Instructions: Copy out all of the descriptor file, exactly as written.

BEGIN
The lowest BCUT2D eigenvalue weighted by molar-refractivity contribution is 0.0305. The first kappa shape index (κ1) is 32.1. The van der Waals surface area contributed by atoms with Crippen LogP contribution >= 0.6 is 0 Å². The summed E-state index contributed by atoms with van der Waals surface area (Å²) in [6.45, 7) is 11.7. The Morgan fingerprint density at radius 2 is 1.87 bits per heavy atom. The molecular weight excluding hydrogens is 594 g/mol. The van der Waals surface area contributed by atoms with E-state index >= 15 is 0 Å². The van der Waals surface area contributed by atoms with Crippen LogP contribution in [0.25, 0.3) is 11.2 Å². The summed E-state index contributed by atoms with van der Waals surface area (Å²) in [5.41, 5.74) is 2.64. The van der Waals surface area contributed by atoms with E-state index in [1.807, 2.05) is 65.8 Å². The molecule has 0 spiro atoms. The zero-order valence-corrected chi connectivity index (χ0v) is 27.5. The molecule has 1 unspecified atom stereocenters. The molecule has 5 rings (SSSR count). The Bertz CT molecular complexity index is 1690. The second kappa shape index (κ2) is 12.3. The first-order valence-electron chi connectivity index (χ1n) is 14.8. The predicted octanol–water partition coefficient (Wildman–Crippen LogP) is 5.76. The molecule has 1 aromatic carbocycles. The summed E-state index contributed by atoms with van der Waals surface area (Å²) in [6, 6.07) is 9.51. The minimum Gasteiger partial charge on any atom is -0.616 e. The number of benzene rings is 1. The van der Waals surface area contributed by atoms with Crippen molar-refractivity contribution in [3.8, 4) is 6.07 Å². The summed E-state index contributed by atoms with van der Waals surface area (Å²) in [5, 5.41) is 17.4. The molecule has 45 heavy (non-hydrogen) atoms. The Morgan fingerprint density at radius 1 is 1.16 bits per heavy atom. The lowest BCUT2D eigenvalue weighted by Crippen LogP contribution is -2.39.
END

The lowest BCUT2D eigenvalue weighted by molar-refractivity contribution is 0.0305. The first kappa shape index (κ1) is 32.1. The van der Waals surface area contributed by atoms with Crippen LogP contribution >= 0.6 is 0 Å². The summed E-state index contributed by atoms with van der Waals surface area (Å²) in [6.45, 7) is 11.7. The Morgan fingerprint density at radius 2 is 1.87 bits per heavy atom. The molecular weight excluding hydrogens is 594 g/mol. The van der Waals surface area contributed by atoms with E-state index >= 15 is 0 Å². The van der Waals surface area contributed by atoms with Crippen LogP contribution in [0.25, 0.3) is 11.2 Å². The summed E-state index contributed by atoms with van der Waals surface area (Å²) in [5.41, 5.74) is 2.64. The van der Waals surface area contributed by atoms with E-state index in [1.807, 2.05) is 65.8 Å². The molecule has 0 spiro atoms. The zero-order valence-corrected chi connectivity index (χ0v) is 27.5. The molecule has 1 unspecified atom stereocenters. The molecule has 5 rings (SSSR count). The Bertz CT molecular complexity index is 1690. The second kappa shape index (κ2) is 12.3. The first-order valence-electron chi connectivity index (χ1n) is 14.8. The predicted octanol–water partition coefficient (Wildman–Crippen LogP) is 5.76. The molecule has 1 aromatic carbocycles. The summed E-state index contributed by atoms with van der Waals surface area (Å²) in [6, 6.07) is 9.51. The minimum Gasteiger partial charge on any atom is -0.616 e. The number of benzene rings is 1. The van der Waals surface area contributed by atoms with Crippen molar-refractivity contribution in [3.8, 4) is 6.07 Å². The summed E-state index contributed by atoms with van der Waals surface area (Å²) in [5, 5.41) is 17.4. The molecule has 45 heavy (non-hydrogen) atoms. The Morgan fingerprint density at radius 1 is 1.16 bits per heavy atom. The lowest BCUT2D eigenvalue weighted by Crippen LogP contribution is -2.39.